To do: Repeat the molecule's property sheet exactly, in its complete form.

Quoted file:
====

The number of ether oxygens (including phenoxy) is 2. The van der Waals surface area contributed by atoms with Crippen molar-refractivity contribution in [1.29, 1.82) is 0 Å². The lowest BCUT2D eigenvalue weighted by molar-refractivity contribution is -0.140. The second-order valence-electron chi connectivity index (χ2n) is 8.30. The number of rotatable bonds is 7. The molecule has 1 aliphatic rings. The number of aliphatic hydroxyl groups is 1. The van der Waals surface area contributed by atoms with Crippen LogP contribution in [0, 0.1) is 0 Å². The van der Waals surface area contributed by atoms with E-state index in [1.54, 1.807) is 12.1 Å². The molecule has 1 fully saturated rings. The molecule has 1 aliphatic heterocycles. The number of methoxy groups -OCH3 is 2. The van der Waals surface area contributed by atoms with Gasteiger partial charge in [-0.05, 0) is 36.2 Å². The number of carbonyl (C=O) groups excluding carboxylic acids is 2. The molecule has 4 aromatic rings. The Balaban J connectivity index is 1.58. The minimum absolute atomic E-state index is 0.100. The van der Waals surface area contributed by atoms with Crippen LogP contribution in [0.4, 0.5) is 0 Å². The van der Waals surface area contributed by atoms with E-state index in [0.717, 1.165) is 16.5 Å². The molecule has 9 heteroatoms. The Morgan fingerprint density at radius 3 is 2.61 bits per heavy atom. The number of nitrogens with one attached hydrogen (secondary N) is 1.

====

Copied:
The number of ether oxygens (including phenoxy) is 2. The van der Waals surface area contributed by atoms with Crippen molar-refractivity contribution in [1.29, 1.82) is 0 Å². The lowest BCUT2D eigenvalue weighted by molar-refractivity contribution is -0.140. The second-order valence-electron chi connectivity index (χ2n) is 8.30. The number of rotatable bonds is 7. The molecule has 1 aliphatic rings. The number of aliphatic hydroxyl groups is 1. The van der Waals surface area contributed by atoms with Crippen LogP contribution in [0, 0.1) is 0 Å². The van der Waals surface area contributed by atoms with E-state index in [1.54, 1.807) is 12.1 Å². The molecule has 1 fully saturated rings. The molecule has 1 aliphatic heterocycles. The number of methoxy groups -OCH3 is 2. The van der Waals surface area contributed by atoms with Gasteiger partial charge in [-0.05, 0) is 36.2 Å². The number of carbonyl (C=O) groups excluding carboxylic acids is 2. The molecule has 4 aromatic rings. The Balaban J connectivity index is 1.58. The minimum absolute atomic E-state index is 0.100. The van der Waals surface area contributed by atoms with Crippen LogP contribution in [0.4, 0.5) is 0 Å². The van der Waals surface area contributed by atoms with E-state index in [0.717, 1.165) is 16.5 Å². The molecule has 9 heteroatoms. The Morgan fingerprint density at radius 3 is 2.61 bits per heavy atom. The number of nitrogens with one attached hydrogen (secondary N) is 1.